Two papers published today by the AHRC-funded Creative Industries Policy & Evidence Centre (Creative PEC) point to worrying trends and a growing skills shortage for the UK’s Creative Industries since the Brexit vote. The researchers make ten recommendations including changes to the current visa system to better support freelancers - the life blood of the creative sector making up 26% of the creative workforce - and more support for early career professionals.
The creative industries are at the heart of the UK economy; an exporting powerhouse and a vital employer. From fashion and film, to video games and visual arts; the Creative Industries are a UK success story. They grew at double the rate of the UK economy as a whole between 2011 and 2019, with 400,000 additional jobs created since 2015. Without reform, the changes seen as a result of Brexit risk stifling the sector which has been the envy of the world. One creative industries manager interviewed for the research described the current visa arrangements as ‘a nightmare, nightmare, absolute nightmare’.
Eliza Easton, Deputy Director of the Creative PEC says:
“The UK’s Creative Industries remain globally leading, but the backbone of policy which has supported this international standing - whether immigration policy, trade policy or diplomacy - seems to have crumbled, leaving the sector exposed to skills shortages, less able to sell its goods and services and under-estimated as a soft power asset. We recognise that policy change in this area won’t be easy - for example, the Creative PEC has previously suggested a freelance visa route for creatives like designers, the introduction of in-country trade specialists on the creative industries and a devoted soft power unit - but with the right political prioritisation we still believe we can turn the tide and maintain the sector’s competitive advantage.”
Post-Brexit Migration and Accessing Foreign Talent in the Creative Industries by Mohamed Yacine Haddoud, Ian Fillis and Tammy Murphy at Liverpool John Moores university identifies ten problems facing the sector in terms of international recruitment as a result of Brexit, they include; the cost, time and increased burden of the visa system, reputational damage to the country, restricted access to people at the start of their careers, due to the visa salary threshold and restricted access to freelance talent.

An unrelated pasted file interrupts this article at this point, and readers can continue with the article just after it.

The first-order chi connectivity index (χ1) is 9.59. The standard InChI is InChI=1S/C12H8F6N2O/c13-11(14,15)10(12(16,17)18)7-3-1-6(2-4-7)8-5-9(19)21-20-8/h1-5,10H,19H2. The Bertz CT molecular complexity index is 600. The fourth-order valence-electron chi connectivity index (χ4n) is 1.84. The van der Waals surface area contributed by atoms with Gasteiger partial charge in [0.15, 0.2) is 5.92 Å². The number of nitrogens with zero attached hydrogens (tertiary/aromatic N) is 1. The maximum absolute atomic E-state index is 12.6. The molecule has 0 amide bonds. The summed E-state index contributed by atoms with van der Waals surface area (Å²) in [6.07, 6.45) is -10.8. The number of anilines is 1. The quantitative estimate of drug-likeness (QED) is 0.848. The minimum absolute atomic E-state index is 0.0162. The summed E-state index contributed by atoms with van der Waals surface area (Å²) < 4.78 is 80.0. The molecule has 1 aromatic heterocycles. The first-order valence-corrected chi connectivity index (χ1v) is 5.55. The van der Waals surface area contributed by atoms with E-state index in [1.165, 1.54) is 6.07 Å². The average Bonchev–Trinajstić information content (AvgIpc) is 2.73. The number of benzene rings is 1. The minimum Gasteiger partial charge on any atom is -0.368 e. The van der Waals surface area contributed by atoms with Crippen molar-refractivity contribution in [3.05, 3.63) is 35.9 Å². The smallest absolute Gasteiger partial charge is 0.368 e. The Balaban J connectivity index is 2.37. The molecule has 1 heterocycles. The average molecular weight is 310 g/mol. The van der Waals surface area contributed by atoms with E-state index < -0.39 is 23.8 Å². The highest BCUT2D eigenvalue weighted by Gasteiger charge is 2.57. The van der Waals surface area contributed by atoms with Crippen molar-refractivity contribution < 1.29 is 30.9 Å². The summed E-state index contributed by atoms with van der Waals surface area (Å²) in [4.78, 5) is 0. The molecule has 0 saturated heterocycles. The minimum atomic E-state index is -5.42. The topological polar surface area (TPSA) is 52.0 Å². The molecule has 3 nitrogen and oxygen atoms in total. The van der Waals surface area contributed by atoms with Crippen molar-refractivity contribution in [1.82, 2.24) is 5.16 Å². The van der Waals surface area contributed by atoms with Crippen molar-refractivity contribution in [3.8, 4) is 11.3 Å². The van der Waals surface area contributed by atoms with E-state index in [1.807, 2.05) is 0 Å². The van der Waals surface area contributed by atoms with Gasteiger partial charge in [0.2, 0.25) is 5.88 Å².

The research is based on 38 in-depth interviews with senior managers in the creative sector and evidence from an additional 147 companies during the quantitative phase. Sixty-three percent of those interviewed said the increased costs were a significant barrier to recruiting the international talent needed under the new Brexit points-based visa system. Specific costs mentioned included sponsorship, legal fees, the visa and the staff-time it takes to process this.
The CEO of a London-based performance company said; An HR Manager of a design firm interviewed as part of the study said; “There’s now an additional cost of £7,000 to £8,000, just to get an employee in the building and then sponsor them. Once they’re here, if they don’t work out, then that’s another seven grand to sponsor the next person”.
Ian Fillis, Professor of Entrepreneurship, Liverpool John Moores University says:
“Our research highlights a worrying picture for the UK creative industries in the future if the process for working with international creative freelancers and professionals isn't better streamlined in order to reduce the complexities involved in securing worker visas.”
Brexit Uncertainty and Trade in Services: Evidence from the UK Creative Industries 2014 – 2019 by Jun Du, Oleksandr Shepotylo and Emine Beyza Satoğlu from Aston University further emphasises that the creative industries are heavily reliant on freelancers and access to an international pool of talent – musicians, artists, lighting professionals. Their study looked at the post-referendum period before the UK actually left the EU, and identified five creative sectors where the data was robust enough to perform accurate analysis. The researchers found all five sectors had been negatively impacted in terms of international trade during the post-Brexit vote period. They were; Audio-visual distribution and licences, Computer services, Advertising and market research services, Architecture services and Audio-visual related services.